Hematology, IRCCS Azienda Ospedaliera Universitaria San Martino – IST
Istituto Nazionale per la Ricerca sul Cancro, Genova. Italy.
2 Hematology and Bone Marrow Transplantation Unit, Ospedale Oncologico di Riferimento Regionale “Armando Businco”, Cagliari, Italy.
3 CRS4, Biomedicine Sector, Scientific and Technology Park of Sardinia, Pula, Cagliari, Italy;
4 Internal Medicine 2, University of Milano-Bicocca, Centre for Disorders of Iron Metabolism, ASST-Monza, S. Gerardo Hospital, Monza, Italy.
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recent decades we have been fortunate to witness the advent of new
technologies and of an expanded knowledge and application of chelation
therapies to the benefit of patients with iron overload. However,
extrapolation of learnings from thalassemia to the myelodysplastic
syndromes (MDS) has resulted in a fragmented and uncoordinated clinical
evidence base. We’re therefore forced to change our understanding of
MDS, looking with other eyes to observational studies that inform us
about the relationship between iron and tissue damage in these
subjects. The available evidence suggests that iron accumulation is
prognostically significant in MDS, but levels of accumulation
historically associated with organ damage (based on data generated in
the thalassemias) are infrequent. Emerging experimental data have
provided some insight into this paradox, as our understanding of
iron-induced tissue damage has evolved from a process of progressive
bulking of organs through high-volumes iron deposition, to one of
‘toxic’ damage inflicted through multiple cellular pathways. Damage
from iron may, therefore, occur prior to reaching reference thresholds,
and similarly, chelation may be of benefit before overt iron overload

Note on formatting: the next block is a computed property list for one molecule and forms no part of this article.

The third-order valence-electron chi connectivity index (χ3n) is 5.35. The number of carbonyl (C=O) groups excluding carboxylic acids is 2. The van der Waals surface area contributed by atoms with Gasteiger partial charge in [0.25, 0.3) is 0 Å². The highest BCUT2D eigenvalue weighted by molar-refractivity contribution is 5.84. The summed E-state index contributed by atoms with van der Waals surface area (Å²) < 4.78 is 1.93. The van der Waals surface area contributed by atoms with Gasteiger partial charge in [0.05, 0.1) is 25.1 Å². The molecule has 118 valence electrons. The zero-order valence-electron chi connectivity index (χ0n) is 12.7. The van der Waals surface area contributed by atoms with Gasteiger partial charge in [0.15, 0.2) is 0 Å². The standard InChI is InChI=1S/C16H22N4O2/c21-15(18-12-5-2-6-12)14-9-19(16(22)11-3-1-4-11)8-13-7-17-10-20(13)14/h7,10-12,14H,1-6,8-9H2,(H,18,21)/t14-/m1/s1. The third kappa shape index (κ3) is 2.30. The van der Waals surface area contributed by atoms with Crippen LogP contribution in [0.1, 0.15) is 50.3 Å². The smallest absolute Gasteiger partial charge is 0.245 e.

is seen. In this review, we revisit the scientific and clinical
evidence for iron overload in MDS to better characterize the iron
overload phenotype in these patients, which differs from the classical
transfusional and non-transfusional iron overload syndrome. We hope
this will provide a conceptual framework to better understand the
complex associations between anemia, iron and clinical outcomes, to
accelerate progress in this area.
Iron Balance and Overload
|Figure 1. Schematic diagram illustrating iron homeostasis in pathologic conditions, and the sequence of events that leads to end organ damage in response to iron overload.|
Iron Overload in Myelodysplastic Syndromes
|Figure 2. Mechanistic illustration of disordered calcium handling (and in turn excitation-contraction coupling) and multiple ion channel disruption as a result of iron influx into the cardiac myocyte, with generation of dangerous reactive oxygen species.|
MDS and other Diseases
|Table 1. Different pattern of iron overload in different diseases.|
Therapeutic Potential in MDS Patients
Iron Chelation and Survival
AcknowledgementsEditorial assistance was provided by Kaivan Khavandi, MD.